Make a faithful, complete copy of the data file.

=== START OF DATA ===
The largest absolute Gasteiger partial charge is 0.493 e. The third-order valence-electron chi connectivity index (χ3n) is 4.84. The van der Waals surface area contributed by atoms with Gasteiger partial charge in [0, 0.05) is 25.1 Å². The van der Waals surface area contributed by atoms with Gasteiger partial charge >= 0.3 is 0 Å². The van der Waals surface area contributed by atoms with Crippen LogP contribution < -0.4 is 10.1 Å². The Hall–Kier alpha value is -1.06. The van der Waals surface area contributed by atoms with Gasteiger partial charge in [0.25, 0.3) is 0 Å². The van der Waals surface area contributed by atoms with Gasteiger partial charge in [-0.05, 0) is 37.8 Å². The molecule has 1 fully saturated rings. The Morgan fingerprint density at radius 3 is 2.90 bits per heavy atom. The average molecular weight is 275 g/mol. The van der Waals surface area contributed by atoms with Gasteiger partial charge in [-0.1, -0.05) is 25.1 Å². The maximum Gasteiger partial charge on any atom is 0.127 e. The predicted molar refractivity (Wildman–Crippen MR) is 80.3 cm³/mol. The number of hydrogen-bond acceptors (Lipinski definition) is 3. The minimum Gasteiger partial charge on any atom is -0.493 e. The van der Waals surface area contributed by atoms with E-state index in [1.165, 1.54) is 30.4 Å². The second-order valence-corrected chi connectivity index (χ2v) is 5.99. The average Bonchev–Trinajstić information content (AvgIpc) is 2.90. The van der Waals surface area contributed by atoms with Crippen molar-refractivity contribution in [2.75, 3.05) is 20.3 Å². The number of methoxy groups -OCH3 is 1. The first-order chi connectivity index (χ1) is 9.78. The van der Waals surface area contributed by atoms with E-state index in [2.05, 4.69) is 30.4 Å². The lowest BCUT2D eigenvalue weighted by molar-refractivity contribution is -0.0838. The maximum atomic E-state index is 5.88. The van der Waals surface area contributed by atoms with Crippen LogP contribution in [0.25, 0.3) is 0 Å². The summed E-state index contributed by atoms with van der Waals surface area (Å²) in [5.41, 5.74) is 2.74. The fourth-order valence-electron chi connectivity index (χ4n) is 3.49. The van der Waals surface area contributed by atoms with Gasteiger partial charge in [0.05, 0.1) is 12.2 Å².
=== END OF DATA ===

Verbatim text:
The largest absolute Gasteiger partial charge is 0.493 e. The third-order valence-electron chi connectivity index (χ3n) is 4.84. The van der Waals surface area contributed by atoms with Gasteiger partial charge in [0, 0.05) is 25.1 Å². The van der Waals surface area contributed by atoms with Gasteiger partial charge >= 0.3 is 0 Å². The van der Waals surface area contributed by atoms with Crippen LogP contribution < -0.4 is 10.1 Å². The Hall–Kier alpha value is -1.06. The van der Waals surface area contributed by atoms with Gasteiger partial charge in [0.25, 0.3) is 0 Å². The van der Waals surface area contributed by atoms with Gasteiger partial charge in [-0.05, 0) is 37.8 Å². The molecule has 1 fully saturated rings. The Morgan fingerprint density at radius 3 is 2.90 bits per heavy atom. The average molecular weight is 275 g/mol. The van der Waals surface area contributed by atoms with Gasteiger partial charge in [-0.1, -0.05) is 25.1 Å². The maximum Gasteiger partial charge on any atom is 0.127 e. The predicted molar refractivity (Wildman–Crippen MR) is 80.3 cm³/mol. The number of hydrogen-bond acceptors (Lipinski definition) is 3. The minimum Gasteiger partial charge on any atom is -0.493 e. The van der Waals surface area contributed by atoms with E-state index in [1.165, 1.54) is 30.4 Å². The second-order valence-corrected chi connectivity index (χ2v) is 5.99. The average Bonchev–Trinajstić information content (AvgIpc) is 2.90. The van der Waals surface area contributed by atoms with Crippen molar-refractivity contribution in [2.75, 3.05) is 20.3 Å². The number of methoxy groups -OCH3 is 1. The first-order chi connectivity index (χ1) is 9.78. The van der Waals surface area contributed by atoms with E-state index in [2.05, 4.69) is 30.4 Å². The lowest BCUT2D eigenvalue weighted by molar-refractivity contribution is -0.0838. The maximum atomic E-state index is 5.88. The van der Waals surface area contributed by atoms with Crippen LogP contribution in [0.25, 0.3) is 0 Å². The summed E-state index contributed by atoms with van der Waals surface area (Å²) in [5.41, 5.74) is 2.74. The fourth-order valence-electron chi connectivity index (χ4n) is 3.49. The van der Waals surface area contributed by atoms with Gasteiger partial charge in [0.05, 0.1) is 12.2 Å².